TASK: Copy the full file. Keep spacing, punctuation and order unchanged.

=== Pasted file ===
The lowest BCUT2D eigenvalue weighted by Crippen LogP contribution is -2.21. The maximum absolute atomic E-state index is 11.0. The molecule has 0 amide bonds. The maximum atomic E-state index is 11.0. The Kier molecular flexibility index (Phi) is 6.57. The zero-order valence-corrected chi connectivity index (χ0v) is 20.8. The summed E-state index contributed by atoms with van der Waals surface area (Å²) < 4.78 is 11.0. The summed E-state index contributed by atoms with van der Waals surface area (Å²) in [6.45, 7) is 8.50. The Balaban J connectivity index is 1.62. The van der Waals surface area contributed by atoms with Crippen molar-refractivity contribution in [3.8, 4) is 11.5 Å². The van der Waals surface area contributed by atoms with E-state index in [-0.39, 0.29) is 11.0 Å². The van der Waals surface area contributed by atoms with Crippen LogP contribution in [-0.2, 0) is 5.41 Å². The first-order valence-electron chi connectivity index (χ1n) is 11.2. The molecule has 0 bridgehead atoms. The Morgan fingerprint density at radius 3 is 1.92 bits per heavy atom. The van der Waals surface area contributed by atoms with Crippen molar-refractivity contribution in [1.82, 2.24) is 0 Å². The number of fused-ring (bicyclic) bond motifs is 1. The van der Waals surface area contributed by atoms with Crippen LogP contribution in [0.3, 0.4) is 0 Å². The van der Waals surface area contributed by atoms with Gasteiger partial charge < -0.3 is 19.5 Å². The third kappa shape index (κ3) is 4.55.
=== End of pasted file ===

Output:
The lowest BCUT2D eigenvalue weighted by Crippen LogP contribution is -2.21. The maximum absolute atomic E-state index is 11.0. The molecule has 0 amide bonds. The maximum atomic E-state index is 11.0. The Kier molecular flexibility index (Phi) is 6.57. The zero-order valence-corrected chi connectivity index (χ0v) is 20.8. The summed E-state index contributed by atoms with van der Waals surface area (Å²) < 4.78 is 11.0. The summed E-state index contributed by atoms with van der Waals surface area (Å²) in [6.45, 7) is 8.50. The Balaban J connectivity index is 1.62. The van der Waals surface area contributed by atoms with Crippen molar-refractivity contribution in [3.8, 4) is 11.5 Å². The van der Waals surface area contributed by atoms with E-state index in [-0.39, 0.29) is 11.0 Å². The van der Waals surface area contributed by atoms with Crippen LogP contribution in [-0.2, 0) is 5.41 Å². The first-order valence-electron chi connectivity index (χ1n) is 11.2. The molecule has 0 bridgehead atoms. The Morgan fingerprint density at radius 3 is 1.92 bits per heavy atom. The van der Waals surface area contributed by atoms with Crippen molar-refractivity contribution in [1.82, 2.24) is 0 Å². The number of fused-ring (bicyclic) bond motifs is 1. The van der Waals surface area contributed by atoms with Crippen LogP contribution in [0.3, 0.4) is 0 Å². The van der Waals surface area contributed by atoms with Gasteiger partial charge < -0.3 is 19.5 Å². The third kappa shape index (κ3) is 4.55.